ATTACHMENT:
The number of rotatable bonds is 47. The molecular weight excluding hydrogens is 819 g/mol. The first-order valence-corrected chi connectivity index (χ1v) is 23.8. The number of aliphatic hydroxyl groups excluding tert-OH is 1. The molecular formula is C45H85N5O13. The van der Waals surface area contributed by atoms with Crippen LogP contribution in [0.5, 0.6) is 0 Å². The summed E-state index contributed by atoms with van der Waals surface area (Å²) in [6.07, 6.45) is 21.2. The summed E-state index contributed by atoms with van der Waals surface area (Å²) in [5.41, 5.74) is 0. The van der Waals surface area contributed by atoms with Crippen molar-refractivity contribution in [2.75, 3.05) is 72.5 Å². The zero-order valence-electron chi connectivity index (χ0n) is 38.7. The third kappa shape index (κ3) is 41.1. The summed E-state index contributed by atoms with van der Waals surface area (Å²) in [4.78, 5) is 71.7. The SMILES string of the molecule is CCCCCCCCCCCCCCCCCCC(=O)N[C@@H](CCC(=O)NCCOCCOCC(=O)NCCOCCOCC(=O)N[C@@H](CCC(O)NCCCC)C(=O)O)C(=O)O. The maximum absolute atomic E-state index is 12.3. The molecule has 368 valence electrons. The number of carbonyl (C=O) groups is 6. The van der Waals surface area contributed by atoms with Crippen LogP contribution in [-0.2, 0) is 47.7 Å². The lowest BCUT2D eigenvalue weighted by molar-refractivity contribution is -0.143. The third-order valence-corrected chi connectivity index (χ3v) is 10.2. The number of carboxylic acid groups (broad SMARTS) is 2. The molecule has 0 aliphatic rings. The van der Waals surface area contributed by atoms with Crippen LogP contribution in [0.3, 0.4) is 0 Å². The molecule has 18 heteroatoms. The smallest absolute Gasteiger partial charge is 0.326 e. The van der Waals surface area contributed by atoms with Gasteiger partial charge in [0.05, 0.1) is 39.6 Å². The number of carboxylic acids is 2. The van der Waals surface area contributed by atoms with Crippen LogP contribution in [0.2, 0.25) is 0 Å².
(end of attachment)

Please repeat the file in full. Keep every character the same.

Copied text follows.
The number of rotatable bonds is 47. The molecular weight excluding hydrogens is 819 g/mol. The first-order valence-corrected chi connectivity index (χ1v) is 23.8. The number of aliphatic hydroxyl groups excluding tert-OH is 1. The molecular formula is C45H85N5O13. The van der Waals surface area contributed by atoms with Crippen LogP contribution in [0.5, 0.6) is 0 Å². The summed E-state index contributed by atoms with van der Waals surface area (Å²) in [6.07, 6.45) is 21.2. The summed E-state index contributed by atoms with van der Waals surface area (Å²) in [5.41, 5.74) is 0. The van der Waals surface area contributed by atoms with Crippen molar-refractivity contribution in [2.75, 3.05) is 72.5 Å². The zero-order valence-electron chi connectivity index (χ0n) is 38.7. The third kappa shape index (κ3) is 41.1. The summed E-state index contributed by atoms with van der Waals surface area (Å²) in [4.78, 5) is 71.7. The SMILES string of the molecule is CCCCCCCCCCCCCCCCCCC(=O)N[C@@H](CCC(=O)NCCOCCOCC(=O)NCCOCCOCC(=O)N[C@@H](CCC(O)NCCCC)C(=O)O)C(=O)O. The maximum absolute atomic E-state index is 12.3. The molecule has 368 valence electrons. The number of carbonyl (C=O) groups is 6. The van der Waals surface area contributed by atoms with Crippen LogP contribution in [-0.2, 0) is 47.7 Å². The lowest BCUT2D eigenvalue weighted by molar-refractivity contribution is -0.143. The third-order valence-corrected chi connectivity index (χ3v) is 10.2. The number of carboxylic acid groups (broad SMARTS) is 2. The molecule has 0 aliphatic rings. The van der Waals surface area contributed by atoms with Crippen LogP contribution in [0.3, 0.4) is 0 Å². The molecule has 18 heteroatoms. The smallest absolute Gasteiger partial charge is 0.326 e. The van der Waals surface area contributed by atoms with Gasteiger partial charge in [0.05, 0.1) is 39.6 Å². The number of carboxylic acids is 2. The van der Waals surface area contributed by atoms with Crippen LogP contribution in [0.2, 0.25) is 0 Å².